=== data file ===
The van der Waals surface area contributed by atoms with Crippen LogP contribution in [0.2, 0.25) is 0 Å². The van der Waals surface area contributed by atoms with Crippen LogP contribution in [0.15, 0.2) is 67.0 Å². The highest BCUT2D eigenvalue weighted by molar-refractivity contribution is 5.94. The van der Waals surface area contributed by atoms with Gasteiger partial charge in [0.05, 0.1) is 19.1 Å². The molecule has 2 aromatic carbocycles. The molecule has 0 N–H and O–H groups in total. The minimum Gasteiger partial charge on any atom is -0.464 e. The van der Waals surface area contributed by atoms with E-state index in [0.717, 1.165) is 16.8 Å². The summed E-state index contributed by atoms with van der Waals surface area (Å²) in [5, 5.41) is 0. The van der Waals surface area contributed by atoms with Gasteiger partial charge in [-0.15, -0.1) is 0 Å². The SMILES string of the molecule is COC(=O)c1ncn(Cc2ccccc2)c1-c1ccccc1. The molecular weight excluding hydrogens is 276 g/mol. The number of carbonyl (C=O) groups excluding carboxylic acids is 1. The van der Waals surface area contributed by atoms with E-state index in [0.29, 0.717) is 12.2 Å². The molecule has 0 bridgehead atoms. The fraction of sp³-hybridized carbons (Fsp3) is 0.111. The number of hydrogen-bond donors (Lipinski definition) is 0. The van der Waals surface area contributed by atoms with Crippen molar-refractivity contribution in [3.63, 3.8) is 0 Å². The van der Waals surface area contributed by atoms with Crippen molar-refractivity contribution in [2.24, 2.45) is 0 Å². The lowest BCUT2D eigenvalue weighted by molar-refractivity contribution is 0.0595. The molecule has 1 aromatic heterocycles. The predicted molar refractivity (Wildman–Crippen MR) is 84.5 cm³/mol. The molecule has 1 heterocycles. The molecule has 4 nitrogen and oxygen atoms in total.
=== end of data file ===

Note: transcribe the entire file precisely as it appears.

The van der Waals surface area contributed by atoms with Crippen LogP contribution in [0.2, 0.25) is 0 Å². The van der Waals surface area contributed by atoms with Crippen LogP contribution in [0.15, 0.2) is 67.0 Å². The highest BCUT2D eigenvalue weighted by molar-refractivity contribution is 5.94. The van der Waals surface area contributed by atoms with Gasteiger partial charge in [0.05, 0.1) is 19.1 Å². The molecule has 2 aromatic carbocycles. The molecule has 0 N–H and O–H groups in total. The minimum Gasteiger partial charge on any atom is -0.464 e. The van der Waals surface area contributed by atoms with E-state index in [0.717, 1.165) is 16.8 Å². The summed E-state index contributed by atoms with van der Waals surface area (Å²) in [5, 5.41) is 0. The van der Waals surface area contributed by atoms with Gasteiger partial charge in [-0.15, -0.1) is 0 Å². The SMILES string of the molecule is COC(=O)c1ncn(Cc2ccccc2)c1-c1ccccc1. The molecular weight excluding hydrogens is 276 g/mol. The number of carbonyl (C=O) groups excluding carboxylic acids is 1. The van der Waals surface area contributed by atoms with E-state index in [0.29, 0.717) is 12.2 Å². The molecule has 0 bridgehead atoms. The fraction of sp³-hybridized carbons (Fsp3) is 0.111. The number of hydrogen-bond donors (Lipinski definition) is 0. The van der Waals surface area contributed by atoms with Crippen molar-refractivity contribution in [3.63, 3.8) is 0 Å². The van der Waals surface area contributed by atoms with Crippen molar-refractivity contribution in [2.24, 2.45) is 0 Å². The lowest BCUT2D eigenvalue weighted by molar-refractivity contribution is 0.0595. The molecule has 1 aromatic heterocycles. The predicted molar refractivity (Wildman–Crippen MR) is 84.5 cm³/mol. The molecule has 1 heterocycles. The molecule has 4 nitrogen and oxygen atoms in total.